Here's the latest example. In the Executive Summary of Portland's Climate Action Plan 2009, page 9, they give their greenhouse gas emissions and population:
Total Carbon Emissions (mt):
I'm sorry, but as soon as I see such numbers I know the author hasn't a clue what they're talking about and the report is probably meaningless.
You just cannot measure Portland's emissions to seven significant figures. You can't.
With the population numbers they at least show a reasonable uncertainty of about 1 part in a thousand. But not for the emissions numbers. Are they seriously trying to tell me that they know for sure that Portland's 1990 GHG emissions were 8,875,739 mt and not 8,875,738 mt or 8,875,740 mt?
Maybe you know they were 9 Mmt. Maybe even 8.8 Mmt. I can't reasonably grant you much more accuracy than that.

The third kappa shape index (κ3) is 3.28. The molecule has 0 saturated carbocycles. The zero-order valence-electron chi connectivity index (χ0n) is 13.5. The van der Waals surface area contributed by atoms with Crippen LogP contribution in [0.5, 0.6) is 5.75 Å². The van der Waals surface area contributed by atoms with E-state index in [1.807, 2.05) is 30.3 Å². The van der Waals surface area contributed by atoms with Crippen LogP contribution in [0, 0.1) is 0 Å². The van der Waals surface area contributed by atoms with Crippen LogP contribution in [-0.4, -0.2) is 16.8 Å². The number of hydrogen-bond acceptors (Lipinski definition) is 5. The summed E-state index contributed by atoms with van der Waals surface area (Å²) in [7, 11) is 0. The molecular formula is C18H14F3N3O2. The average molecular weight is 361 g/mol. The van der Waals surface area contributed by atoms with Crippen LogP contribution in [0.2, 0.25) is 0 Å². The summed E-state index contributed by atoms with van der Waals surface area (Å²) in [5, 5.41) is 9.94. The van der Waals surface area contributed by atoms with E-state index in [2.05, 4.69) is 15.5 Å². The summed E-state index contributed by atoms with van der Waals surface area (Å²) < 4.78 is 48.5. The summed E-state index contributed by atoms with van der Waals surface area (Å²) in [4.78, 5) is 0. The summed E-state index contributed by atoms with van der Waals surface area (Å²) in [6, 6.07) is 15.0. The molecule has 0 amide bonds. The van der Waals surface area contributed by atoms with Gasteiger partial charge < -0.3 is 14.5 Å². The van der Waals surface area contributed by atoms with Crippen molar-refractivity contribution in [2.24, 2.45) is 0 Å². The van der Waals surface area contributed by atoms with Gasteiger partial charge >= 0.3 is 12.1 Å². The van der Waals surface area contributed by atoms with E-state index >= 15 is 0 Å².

In other words, someone just ran some big computer program and write down what it spit out, without even bothering to think about what it means. It looks stupid. It eliminates their credibility. It's not something anyone who knows even the least bit about science or mathematics or engineering can take seriously.
Why do they do this? You would suppose the the City of Portland is hiring smart people with college degrees. Is this what they learned in college? Really?
I'm sorry, and maybe I'm just a snob, but I was educated that, when you make a mistake like this right up front, everything else you say is tainted.